The Rupert Murdock story remained page one news around the world this week, as Murdock himself testified that he had no knowledge of the illegal practices carried out by some of his news publications, and would punish those responsible. You probably know by now, that all the fuss began when it was discovered that one of Murdock’s British tabloids hacked into cell phone voice mail accounts to gather information for stories. Since the original story broke, allegations have spread to other Murdock publications, and have shined a spotlight on a variety of questionable journalism practices.
The story has also raised awareness regarding information system vulnerabilities. It turns our that hacking voice mail is easy on some major telecom networks. In fact,all users who are able to access voicemail without typing in a PIN code are at risk. In the U.S., this includes users of AT&T, T-Mobile, and Sprint. Free and easy online software is available that allows anyone to spoof a phone number from these carriers and listen to voice mail messages.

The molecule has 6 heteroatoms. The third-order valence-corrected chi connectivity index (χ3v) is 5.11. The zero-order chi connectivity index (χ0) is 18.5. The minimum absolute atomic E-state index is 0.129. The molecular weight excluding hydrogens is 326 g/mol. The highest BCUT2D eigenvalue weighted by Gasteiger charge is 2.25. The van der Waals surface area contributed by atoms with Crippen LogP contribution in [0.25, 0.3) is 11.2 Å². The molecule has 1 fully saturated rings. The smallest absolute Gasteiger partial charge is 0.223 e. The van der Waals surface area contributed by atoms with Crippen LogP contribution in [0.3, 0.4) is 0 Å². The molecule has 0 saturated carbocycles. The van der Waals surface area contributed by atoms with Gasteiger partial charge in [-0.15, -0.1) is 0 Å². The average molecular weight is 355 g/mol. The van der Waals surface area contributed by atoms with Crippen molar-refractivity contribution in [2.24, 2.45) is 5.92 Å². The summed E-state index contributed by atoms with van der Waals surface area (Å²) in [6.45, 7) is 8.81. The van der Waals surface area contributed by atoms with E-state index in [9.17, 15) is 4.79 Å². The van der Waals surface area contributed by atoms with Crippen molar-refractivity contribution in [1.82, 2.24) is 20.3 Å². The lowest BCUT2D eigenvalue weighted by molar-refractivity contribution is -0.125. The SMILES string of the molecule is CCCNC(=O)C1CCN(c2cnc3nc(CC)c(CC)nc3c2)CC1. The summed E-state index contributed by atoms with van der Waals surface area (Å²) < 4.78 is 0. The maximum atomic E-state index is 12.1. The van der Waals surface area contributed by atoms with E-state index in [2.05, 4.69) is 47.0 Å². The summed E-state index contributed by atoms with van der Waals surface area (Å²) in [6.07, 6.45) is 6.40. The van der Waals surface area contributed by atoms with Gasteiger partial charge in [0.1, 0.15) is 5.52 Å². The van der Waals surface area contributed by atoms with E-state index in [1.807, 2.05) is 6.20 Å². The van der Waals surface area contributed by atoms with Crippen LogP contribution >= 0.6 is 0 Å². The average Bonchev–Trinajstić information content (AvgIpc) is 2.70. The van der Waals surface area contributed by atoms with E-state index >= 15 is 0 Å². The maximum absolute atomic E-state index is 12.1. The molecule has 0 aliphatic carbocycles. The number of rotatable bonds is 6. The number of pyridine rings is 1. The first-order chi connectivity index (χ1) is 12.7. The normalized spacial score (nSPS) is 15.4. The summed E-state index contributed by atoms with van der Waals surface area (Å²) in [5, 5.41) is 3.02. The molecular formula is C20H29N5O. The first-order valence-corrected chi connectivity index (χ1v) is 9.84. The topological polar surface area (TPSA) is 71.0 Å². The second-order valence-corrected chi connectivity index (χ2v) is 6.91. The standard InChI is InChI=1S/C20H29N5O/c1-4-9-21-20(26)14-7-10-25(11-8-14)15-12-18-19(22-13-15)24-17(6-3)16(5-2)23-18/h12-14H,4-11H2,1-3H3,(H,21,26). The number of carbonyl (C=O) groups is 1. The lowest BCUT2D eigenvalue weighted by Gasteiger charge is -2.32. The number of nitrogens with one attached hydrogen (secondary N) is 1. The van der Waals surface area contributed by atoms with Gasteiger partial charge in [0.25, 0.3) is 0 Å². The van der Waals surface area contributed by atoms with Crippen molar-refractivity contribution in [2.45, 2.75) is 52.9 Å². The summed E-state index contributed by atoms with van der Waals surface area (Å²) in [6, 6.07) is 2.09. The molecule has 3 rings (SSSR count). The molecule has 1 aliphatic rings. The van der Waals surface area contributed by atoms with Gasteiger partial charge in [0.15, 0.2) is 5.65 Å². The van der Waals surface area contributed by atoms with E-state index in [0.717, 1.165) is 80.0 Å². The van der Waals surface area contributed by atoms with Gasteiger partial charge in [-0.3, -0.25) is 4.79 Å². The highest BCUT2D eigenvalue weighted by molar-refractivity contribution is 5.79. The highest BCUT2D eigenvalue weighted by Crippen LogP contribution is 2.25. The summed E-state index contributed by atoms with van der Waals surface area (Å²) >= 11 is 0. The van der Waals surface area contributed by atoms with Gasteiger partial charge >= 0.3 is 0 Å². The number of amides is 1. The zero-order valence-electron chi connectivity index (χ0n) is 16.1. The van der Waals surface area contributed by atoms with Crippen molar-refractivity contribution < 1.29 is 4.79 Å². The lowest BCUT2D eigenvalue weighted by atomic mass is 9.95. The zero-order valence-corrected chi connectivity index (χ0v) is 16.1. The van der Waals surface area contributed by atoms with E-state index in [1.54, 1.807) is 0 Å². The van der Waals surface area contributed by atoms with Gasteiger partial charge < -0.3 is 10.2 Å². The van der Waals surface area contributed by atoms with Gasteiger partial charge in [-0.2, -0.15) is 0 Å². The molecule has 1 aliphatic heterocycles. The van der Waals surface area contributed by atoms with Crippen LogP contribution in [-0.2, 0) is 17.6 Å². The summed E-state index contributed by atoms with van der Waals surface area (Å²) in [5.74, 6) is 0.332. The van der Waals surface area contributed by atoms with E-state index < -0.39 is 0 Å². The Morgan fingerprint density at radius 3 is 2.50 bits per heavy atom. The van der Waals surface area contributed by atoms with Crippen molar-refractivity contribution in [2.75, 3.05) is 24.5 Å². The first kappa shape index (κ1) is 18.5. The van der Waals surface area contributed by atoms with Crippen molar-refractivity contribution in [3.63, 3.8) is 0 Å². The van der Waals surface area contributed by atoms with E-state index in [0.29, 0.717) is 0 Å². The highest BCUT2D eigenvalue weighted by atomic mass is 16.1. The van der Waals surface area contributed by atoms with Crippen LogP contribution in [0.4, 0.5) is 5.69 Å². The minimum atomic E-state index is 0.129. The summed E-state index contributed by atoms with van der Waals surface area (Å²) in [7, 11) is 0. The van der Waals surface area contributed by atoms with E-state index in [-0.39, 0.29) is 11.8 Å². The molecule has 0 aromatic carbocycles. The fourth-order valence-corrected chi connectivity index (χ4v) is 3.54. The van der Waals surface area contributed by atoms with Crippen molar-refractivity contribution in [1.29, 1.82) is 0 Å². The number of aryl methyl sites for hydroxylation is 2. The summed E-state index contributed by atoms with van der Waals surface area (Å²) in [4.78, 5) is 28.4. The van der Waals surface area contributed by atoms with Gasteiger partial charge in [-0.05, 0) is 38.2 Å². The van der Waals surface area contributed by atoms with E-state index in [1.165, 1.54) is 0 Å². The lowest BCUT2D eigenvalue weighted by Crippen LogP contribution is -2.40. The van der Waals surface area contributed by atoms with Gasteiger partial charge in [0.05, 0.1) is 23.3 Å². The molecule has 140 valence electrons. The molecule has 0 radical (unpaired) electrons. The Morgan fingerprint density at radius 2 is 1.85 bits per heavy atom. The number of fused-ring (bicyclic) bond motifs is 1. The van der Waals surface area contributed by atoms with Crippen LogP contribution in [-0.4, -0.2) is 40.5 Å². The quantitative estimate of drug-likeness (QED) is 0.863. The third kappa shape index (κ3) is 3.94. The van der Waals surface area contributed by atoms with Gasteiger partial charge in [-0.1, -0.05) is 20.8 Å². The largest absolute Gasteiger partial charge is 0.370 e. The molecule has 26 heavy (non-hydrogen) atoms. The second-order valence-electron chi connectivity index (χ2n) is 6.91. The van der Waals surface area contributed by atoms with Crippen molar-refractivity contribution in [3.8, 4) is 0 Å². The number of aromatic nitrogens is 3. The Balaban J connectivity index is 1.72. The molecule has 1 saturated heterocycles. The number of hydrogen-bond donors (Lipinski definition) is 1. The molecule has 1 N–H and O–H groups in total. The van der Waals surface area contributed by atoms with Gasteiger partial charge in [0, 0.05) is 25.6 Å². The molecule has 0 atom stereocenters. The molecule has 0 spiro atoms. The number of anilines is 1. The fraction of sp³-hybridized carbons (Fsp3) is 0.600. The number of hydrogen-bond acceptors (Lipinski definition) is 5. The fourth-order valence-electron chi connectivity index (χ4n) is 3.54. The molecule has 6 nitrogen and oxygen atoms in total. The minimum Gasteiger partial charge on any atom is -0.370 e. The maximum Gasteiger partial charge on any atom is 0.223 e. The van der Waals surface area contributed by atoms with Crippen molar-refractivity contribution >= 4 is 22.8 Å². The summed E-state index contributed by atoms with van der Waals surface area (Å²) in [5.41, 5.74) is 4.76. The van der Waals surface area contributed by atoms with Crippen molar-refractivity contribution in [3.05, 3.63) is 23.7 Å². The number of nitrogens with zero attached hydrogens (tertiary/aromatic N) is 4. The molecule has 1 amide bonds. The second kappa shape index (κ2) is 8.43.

In a related story, The Murdock story was apparently too much of a temptation for the previously defunct hacker group LulzSec. The group came out of retirement to hack Rupert Murdoch’s News International Website and redirect visitors to a bogus news story that claimed Murdoch was dead.
- Rupert Murdoch Humbled Over Phone Hacking [NewsFactor]
- Hacking into Voicemail Is Easy, Experts Say [NewsFactor]
- LulzSec Returns To Take Out Rupert Murdoch’s Servers [NewsFactor]